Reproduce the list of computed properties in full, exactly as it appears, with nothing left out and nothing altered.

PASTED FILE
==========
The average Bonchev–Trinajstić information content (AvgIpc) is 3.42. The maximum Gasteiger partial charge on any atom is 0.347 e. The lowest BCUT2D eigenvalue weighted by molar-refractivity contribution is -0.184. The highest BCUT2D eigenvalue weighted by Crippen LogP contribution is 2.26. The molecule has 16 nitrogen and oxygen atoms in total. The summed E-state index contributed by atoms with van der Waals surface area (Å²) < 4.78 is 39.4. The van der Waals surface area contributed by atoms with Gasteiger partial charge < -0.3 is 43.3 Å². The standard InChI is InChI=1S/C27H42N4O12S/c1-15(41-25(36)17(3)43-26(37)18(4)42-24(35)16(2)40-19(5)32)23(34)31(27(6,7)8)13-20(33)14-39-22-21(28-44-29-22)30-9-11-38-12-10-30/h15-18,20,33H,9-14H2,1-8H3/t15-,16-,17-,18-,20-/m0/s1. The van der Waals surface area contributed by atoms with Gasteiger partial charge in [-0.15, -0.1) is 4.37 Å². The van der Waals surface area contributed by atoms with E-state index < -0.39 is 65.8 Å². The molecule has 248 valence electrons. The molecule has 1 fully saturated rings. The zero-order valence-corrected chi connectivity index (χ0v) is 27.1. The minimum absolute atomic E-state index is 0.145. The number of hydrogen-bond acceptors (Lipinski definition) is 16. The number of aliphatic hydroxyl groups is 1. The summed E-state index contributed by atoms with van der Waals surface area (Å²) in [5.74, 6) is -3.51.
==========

The average Bonchev–Trinajstić information content (AvgIpc) is 3.42. The maximum Gasteiger partial charge on any atom is 0.347 e. The lowest BCUT2D eigenvalue weighted by molar-refractivity contribution is -0.184. The highest BCUT2D eigenvalue weighted by Crippen LogP contribution is 2.26. The molecule has 16 nitrogen and oxygen atoms in total. The summed E-state index contributed by atoms with van der Waals surface area (Å²) < 4.78 is 39.4. The van der Waals surface area contributed by atoms with Gasteiger partial charge < -0.3 is 43.3 Å². The standard InChI is InChI=1S/C27H42N4O12S/c1-15(41-25(36)17(3)43-26(37)18(4)42-24(35)16(2)40-19(5)32)23(34)31(27(6,7)8)13-20(33)14-39-22-21(28-44-29-22)30-9-11-38-12-10-30/h15-18,20,33H,9-14H2,1-8H3/t15-,16-,17-,18-,20-/m0/s1. The van der Waals surface area contributed by atoms with Gasteiger partial charge in [-0.15, -0.1) is 4.37 Å². The van der Waals surface area contributed by atoms with E-state index < -0.39 is 65.8 Å². The molecule has 248 valence electrons. The molecule has 1 fully saturated rings. The zero-order valence-corrected chi connectivity index (χ0v) is 27.1. The minimum absolute atomic E-state index is 0.145. The number of hydrogen-bond acceptors (Lipinski definition) is 16. The number of aliphatic hydroxyl groups is 1. The summed E-state index contributed by atoms with van der Waals surface area (Å²) in [5.74, 6) is -3.51.